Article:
Suicide – How To Protect Your Teen

No parent should have to bury a child … ~ Stephen Adly Guirgis

Mind The Warning Signs
Teenagers are infamous for their wild mood swings and a tendency to withdraw from their parents. As a parent it can be hard to tell the difference between “normal teen behavior” and something more serious.

Busy high-performing parents might be tempted to assume the former. Don’t!

Educate yourself about the symptoms of bullying, depression, and suicidal thoughts.

Be Proactive
Don’t wait until your teen is in a crisis to step in!

If your teen seems “perfect” consider that this may be a mask, one they feel they have to present to earn your love and acceptance.

You didn’t get where you are today by wearing your troubles on your sleeve. Teens’ coping mechanisms can often mirror those of their parents. High-performers are good at hiding their weaknesses and sucking it up when times get rough.

Do everything in your power to let your teen know that you love them unconditionally. Let them know that they don’t have to be popular, successful, or even happy to earn your love.

Drop The Stigma
Society is not always kind to people who are different or struggling with mental health issues.

Be mindful of practicing kindness and inclusion towards people who are different from yourself!

There is
a serious and pervasive stigma that lives around mental health issues. Fear of being stigmatized can make it hard to ask for help.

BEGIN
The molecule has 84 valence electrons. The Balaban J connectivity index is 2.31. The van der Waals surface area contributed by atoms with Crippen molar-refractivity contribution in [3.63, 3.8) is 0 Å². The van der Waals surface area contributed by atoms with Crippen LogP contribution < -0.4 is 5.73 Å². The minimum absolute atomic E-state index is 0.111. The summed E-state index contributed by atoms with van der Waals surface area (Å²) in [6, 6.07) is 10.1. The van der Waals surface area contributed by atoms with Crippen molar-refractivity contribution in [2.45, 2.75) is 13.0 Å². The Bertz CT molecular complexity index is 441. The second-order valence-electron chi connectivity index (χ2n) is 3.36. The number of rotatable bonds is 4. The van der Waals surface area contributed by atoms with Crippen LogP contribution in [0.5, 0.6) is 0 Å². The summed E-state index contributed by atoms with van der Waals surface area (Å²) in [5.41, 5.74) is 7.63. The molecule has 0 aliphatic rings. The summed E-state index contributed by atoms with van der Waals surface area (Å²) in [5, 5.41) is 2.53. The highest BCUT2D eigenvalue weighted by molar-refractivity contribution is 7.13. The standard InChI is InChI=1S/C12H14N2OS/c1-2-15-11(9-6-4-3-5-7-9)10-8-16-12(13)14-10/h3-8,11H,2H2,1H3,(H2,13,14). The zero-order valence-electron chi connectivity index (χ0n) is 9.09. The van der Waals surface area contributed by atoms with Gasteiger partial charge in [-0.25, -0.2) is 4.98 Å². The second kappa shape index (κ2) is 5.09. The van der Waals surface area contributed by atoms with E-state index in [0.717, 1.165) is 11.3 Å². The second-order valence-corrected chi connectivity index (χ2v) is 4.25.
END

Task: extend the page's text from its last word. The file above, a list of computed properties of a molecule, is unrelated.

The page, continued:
Pair your unconditional love with unconditional acceptance, by celebrating your teen’s uniqueness and holding space for their pain.

Let them know it is okay to not feel “okay.”

Cultivate Happiness
Don’t leave happiness to chance. Be strategic about your family time. Integrate  practices that combat depression by promoting holistic well-being.

In his Ted Talk, Shawn Schor, lays out five practices you can do everyday to increase happiness:

  1. Express Gratitude
  2. Journal
  3. Exercise
  4. Meditate
  5. Perform Random Acts of Kindness

Some of these are easy to integrate into your regular family routine. For example:

  • Could each member of your family say three things they are grateful for when you sit down to dinner?
  • Once a month, could your family participate in some type of charitable giving or community service?
  • Once a week could your family go for a hike or a bike ride?

Other ideas include, but are not limited to:

  • Buying your teen a really nice journal as a gift (and resisting the temptation to read it!)
  • Signing your teen up for an extracurricular activity that will also serve as exercise.

At the very least, everyday, you can (and this is still huge!) tell your teen why you are grateful to have them in your life and do something nice for them!

Being born into a high-performing family comes with a lot of privilege and a lot of pressure. Privilege, though mostly a positive thing, can sometimes come with guilt, jealous friends, and inauthentic people. Pressure, though often considered a negative, if managed correctly can be a motivator and a self-esteem raiser!

Your kid/s are yours and just like you they have the potential to be amazing game changing leaders. They are counting on you to show them the way! 

*** Disclaimer: The advice laid out in this article does not take the place of psychiatric treatment and is not medical advice. If you feel your teen is experiencing signs and symptoms of bullying, depression, or is at risk for suicide,
seek the help of a mental health professional immediately.

By Rich Legacy Team